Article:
Just Don't Call it A Dictaphone
Edison and the manufacturer of the Graphophone dictation machines nearly went out of business in the 1890s, but gradually the dictation machine market gained momentum. Technical improvements came at a steady pace.
Dictation's most prominent promoter was Edison himself, who kept one at his desk.
By about 1910, the Thomas A. Edison Company (the name of the firm that made dictation equipment changed several times over the years) and the Columbia Phonograph Company split the U.S. market. About this time they began promoting their brand names; Columbia began to advertise its Dictaphone, while Edison countered with the Ediphone. "Dictaphone" would become the generic term for dictation equipment, to the chagrin of the Edison interests.
Dictaphones and Ediphones of the period from the 1920s through the 1940s were in a constant state of technical refinement.
Ediphone secretarial model
Electric motors, which had been tried and mostly abandoned in the 1880s, replaced clockwork motors following the widespread adoption of electric power in businesses after 1900. Mechanical details were changed to improve starting and stopping; this was especially important for the secretarial models, which were operated with foot pedals for transcription purposes.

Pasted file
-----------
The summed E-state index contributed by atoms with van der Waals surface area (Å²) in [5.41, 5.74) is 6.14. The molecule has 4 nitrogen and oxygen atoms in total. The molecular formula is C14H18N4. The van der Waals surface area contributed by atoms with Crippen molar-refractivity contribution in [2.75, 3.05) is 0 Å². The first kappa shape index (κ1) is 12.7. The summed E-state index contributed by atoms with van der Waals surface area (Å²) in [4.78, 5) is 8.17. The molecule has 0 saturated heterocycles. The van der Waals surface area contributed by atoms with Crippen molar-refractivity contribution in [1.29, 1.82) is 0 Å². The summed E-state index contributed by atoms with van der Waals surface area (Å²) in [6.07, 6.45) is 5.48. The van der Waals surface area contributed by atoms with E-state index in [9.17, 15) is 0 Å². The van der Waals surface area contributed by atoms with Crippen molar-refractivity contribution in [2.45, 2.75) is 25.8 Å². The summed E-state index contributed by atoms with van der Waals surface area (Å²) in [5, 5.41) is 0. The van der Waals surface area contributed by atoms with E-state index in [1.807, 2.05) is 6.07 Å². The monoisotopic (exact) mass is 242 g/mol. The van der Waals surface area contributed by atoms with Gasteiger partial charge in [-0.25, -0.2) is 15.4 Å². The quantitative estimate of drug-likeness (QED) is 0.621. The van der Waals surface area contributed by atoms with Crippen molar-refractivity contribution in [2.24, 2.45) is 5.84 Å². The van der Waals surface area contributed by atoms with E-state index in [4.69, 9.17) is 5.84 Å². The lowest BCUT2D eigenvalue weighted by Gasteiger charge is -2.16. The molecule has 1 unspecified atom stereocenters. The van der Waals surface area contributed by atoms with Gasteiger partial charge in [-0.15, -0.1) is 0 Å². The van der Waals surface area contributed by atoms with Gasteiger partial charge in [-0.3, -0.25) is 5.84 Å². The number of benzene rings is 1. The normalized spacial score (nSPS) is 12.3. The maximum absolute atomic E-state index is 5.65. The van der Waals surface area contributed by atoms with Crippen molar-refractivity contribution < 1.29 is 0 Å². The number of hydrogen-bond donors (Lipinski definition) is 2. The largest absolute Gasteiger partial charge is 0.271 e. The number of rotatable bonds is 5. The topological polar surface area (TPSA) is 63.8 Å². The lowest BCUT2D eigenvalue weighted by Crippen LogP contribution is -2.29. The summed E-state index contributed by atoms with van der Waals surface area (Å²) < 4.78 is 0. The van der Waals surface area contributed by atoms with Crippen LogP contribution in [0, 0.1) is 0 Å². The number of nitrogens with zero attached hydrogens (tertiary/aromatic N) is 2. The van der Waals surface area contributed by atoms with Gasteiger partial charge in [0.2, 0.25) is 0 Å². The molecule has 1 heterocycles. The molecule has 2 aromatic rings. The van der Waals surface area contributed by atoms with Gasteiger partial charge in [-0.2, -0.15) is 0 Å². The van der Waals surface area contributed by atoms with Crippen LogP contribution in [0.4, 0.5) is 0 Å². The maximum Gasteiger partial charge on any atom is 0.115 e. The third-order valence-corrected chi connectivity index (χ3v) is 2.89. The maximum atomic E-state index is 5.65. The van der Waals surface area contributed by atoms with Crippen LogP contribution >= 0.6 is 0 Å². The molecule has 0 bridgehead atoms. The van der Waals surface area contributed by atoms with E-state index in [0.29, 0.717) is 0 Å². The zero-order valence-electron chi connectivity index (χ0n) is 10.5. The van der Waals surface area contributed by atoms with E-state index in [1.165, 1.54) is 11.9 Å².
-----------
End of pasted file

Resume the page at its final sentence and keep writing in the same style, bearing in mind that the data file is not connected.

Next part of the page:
But other features remained remarkably constant. Neither company attempted to change the basic recording medium, which was a "wax" (actually a synthetic product) cylinder long after both Edison and Columbia had shifted to discs for entertainment recordings. Electronics and microphones, both well-advanced by the 1920s, were not used at all in dictation until the late 1930s, and even then the "acoustic" models were still in use for many years. But the coming of World War II would see rapid change.